Data Breach

Airman 1st Class Greg Nash

Technology is developing more quickly than the security to protect it, leaving the personal information of millions at risk. Your health records, schedule, shopping habits, and more are  vulnerable to potential hackers. As the "Internet of things" grows, and more companies collect information on their customers, called big data, how can you protect yourself?


www.dhhs.nh.gov/dphs/

  New Hampshire's health commissioner is offering an extra apology as his agency deals with a data breach that led to personal information of up to 15,000 people being posted online.

Authorities said last week that a former patient at the state psychiatric hospital accessed the confidential data last year using a computer in the hospital library and posted the information to social media last month.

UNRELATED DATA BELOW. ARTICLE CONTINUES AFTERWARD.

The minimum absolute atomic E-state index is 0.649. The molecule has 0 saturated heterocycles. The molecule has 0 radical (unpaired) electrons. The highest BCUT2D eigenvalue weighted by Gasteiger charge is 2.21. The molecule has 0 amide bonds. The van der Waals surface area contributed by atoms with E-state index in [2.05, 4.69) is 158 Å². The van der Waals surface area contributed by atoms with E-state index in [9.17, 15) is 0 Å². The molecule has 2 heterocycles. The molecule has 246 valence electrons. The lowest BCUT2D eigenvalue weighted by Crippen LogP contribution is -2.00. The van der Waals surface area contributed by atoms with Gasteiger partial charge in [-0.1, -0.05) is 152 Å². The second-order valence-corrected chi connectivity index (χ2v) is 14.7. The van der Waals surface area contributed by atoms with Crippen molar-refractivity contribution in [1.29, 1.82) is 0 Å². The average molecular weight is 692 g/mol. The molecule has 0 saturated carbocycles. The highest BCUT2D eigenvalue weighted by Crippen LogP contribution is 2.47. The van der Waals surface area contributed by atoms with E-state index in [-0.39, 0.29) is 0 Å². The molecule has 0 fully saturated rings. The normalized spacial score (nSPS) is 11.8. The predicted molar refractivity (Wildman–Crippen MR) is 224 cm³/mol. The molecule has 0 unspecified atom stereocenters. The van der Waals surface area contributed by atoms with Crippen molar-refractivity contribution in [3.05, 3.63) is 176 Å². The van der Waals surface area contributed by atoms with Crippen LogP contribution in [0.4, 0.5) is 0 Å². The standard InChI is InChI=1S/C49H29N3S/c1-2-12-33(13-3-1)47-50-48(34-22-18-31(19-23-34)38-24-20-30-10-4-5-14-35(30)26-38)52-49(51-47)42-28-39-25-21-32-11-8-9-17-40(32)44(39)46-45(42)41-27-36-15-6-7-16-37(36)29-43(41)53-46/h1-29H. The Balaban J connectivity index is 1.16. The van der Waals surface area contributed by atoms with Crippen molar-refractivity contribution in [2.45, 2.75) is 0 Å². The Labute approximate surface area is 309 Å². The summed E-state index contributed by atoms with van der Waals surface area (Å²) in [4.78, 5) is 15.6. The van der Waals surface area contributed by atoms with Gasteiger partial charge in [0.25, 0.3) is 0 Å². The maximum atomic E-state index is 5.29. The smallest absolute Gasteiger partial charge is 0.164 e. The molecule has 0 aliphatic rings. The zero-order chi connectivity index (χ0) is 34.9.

Some of the 15,000 people have died, but the state is notifying their families because the information still could be used in identity theft.

Thomas Fearon

 

The state’s Department of Health and Human Services says personal information for as many as 15,000 clients has been breached.

 

Names, addresses, social security numbers and Medicaid ID numbers were stolen, with some information posted on social media sites.

 

The agency says a patient at the state-run psychiatric hospital in Concord accessed the information in October, 2015 through a computer in the facility’s library.

 

Via Glassdoor

The state attorney general says about 21,000 New Hampshire residents who are T-Mobile wireless customers may have had personal data exposed in the recent breach at the Experian credit reporting agency.

According to the attorney general's office, data was used by T-Mobile in credit checks of applicants for its services from Sept. 1, 2013 through Sept. 16, 2015.

It included names, addresses, birth dates, Social Security numbers and other identification.